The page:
Western Cape Chairman of IEASA "regrets lack of boldness" shown by SA Reserve Bank's decision to hold repo rate at current level

Breaking ranks with the majority of commentators who have given the thumbs up to the S A Reserve Bank’s October 22nd decision to hold the repo rate at its current level, Ivan Neethling, Chairman of the Western Cape branch of the Institute of Estate Agents, said this week that he would have welcomed a further 0,5% to 1,5% drop in the rate.

“A big recovery in the Western Cape housing market was predicted for the fourth quarter of this year, but, despite bullish reports from some agencies, this has not been evident overall. We have had considerable talk about the bottoming out of prices and there is evidence of this, but as yet we are not seeing the big increases in home sales, particularly at the lower end of the market, where the government repeatedly says it wishes to encourage homeownership.”

The latest data from the United Sates (where over 14 million homes are now vacant and where unemployment stands at 8,5%) coupled to the “depressing” news that in South Africa liquidations and judgments increased by some 16% in August, does not, said Neethling, point to the recovery as being as imminent as many suppose.

“For some 18 months now many businesses, including banks, property developers and property marketers, have been cutting back on overheads and staff and using capital to keep going. As yet the turnaround is still not widespread and to date the improvement in the housing sector, although a reality, has not yet gained momentum.”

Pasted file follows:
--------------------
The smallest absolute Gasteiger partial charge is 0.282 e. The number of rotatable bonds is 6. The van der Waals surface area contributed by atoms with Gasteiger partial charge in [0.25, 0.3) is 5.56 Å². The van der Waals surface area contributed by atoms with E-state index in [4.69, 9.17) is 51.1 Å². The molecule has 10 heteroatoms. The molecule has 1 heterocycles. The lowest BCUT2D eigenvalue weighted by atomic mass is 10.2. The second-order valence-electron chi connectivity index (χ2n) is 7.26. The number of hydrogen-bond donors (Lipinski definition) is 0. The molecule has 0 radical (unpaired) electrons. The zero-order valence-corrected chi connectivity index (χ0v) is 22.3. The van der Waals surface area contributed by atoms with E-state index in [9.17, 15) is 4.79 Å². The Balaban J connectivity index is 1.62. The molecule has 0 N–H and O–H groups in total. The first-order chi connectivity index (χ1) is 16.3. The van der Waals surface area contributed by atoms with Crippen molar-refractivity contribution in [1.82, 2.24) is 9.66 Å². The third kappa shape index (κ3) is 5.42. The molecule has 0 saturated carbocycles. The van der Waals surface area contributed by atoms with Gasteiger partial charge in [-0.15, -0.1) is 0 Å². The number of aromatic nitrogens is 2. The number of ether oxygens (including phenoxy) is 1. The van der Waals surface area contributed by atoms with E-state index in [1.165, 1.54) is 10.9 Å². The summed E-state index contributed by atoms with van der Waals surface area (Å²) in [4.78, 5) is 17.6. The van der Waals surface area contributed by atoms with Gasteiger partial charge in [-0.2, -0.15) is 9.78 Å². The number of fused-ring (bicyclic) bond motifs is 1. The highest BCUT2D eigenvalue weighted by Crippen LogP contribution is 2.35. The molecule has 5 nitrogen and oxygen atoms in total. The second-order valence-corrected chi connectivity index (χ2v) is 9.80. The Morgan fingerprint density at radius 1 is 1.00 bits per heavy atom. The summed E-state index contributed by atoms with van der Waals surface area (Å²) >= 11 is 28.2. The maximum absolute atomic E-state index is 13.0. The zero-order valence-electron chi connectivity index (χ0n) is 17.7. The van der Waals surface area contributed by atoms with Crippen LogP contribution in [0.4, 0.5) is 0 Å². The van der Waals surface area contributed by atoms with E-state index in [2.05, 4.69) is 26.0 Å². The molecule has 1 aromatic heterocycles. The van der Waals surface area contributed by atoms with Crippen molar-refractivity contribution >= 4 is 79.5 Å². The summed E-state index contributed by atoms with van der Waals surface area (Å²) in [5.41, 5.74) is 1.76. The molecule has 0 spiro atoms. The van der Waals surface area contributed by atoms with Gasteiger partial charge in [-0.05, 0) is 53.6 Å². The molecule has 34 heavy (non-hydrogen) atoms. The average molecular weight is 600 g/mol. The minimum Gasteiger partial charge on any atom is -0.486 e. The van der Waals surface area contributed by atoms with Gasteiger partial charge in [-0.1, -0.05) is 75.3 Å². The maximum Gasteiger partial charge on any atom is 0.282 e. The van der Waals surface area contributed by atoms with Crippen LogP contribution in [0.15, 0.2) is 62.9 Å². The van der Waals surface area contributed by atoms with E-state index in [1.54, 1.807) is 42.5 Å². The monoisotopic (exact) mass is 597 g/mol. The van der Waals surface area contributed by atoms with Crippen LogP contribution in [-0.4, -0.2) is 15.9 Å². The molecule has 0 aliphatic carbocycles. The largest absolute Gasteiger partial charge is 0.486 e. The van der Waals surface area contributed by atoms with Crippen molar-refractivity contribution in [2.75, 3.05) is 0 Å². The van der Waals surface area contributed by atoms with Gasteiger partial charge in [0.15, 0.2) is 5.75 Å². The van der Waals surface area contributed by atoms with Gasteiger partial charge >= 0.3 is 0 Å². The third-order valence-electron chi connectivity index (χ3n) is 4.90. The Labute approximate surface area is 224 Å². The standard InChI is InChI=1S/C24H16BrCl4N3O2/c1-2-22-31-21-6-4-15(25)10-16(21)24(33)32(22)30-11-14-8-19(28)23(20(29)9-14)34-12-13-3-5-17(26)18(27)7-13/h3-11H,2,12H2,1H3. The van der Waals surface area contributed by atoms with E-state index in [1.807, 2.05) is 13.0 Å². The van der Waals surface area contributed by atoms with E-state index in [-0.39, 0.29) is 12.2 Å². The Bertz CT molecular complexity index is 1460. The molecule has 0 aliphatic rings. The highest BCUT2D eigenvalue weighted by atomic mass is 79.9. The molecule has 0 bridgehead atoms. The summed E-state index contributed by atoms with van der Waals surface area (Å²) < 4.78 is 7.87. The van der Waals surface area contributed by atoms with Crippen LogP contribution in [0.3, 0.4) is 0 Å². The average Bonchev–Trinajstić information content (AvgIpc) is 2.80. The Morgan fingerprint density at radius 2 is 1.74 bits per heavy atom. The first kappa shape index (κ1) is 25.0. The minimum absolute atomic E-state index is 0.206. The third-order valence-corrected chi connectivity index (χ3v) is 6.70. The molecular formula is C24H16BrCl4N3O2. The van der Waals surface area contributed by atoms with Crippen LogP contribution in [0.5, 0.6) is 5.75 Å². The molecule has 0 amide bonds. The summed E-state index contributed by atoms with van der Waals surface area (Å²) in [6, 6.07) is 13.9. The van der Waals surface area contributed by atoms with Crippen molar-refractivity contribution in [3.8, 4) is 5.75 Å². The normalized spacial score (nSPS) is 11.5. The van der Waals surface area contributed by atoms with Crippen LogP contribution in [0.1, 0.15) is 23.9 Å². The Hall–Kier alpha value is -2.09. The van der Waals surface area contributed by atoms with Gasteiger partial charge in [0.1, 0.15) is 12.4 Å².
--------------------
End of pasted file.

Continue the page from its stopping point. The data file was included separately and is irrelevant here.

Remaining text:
Neethling said, as he has done previously, that he sides with those economic commentators who regret the step-by-step cautious approach by the government on economic matters.

“What is needed is a really aggressive action to stimulate the economy as a whole and the affordable housing sector in particular,” said Neethling. “In addition to a further 1,5% drop in the interest rates, I, and others with the same mindset, would like to see major investment incentives and tax rebates brought in to stimulate economic growth.

“Right now, the likelihood of South Africa having to fund 45% in Eskom tariffs over the next three years and the consequent rise in the inflation rate appear to dominate all economic policy. In my view, however, the only solution to this problem is to grow the GDP far faster than is currently happening.”

Neethling said that two million people in South Africa are still “in the queue” for affordable housing.

“If we could get the supply chain moving here that would be the first step to a real economic recovery.”

Article by: www.startprop.co.za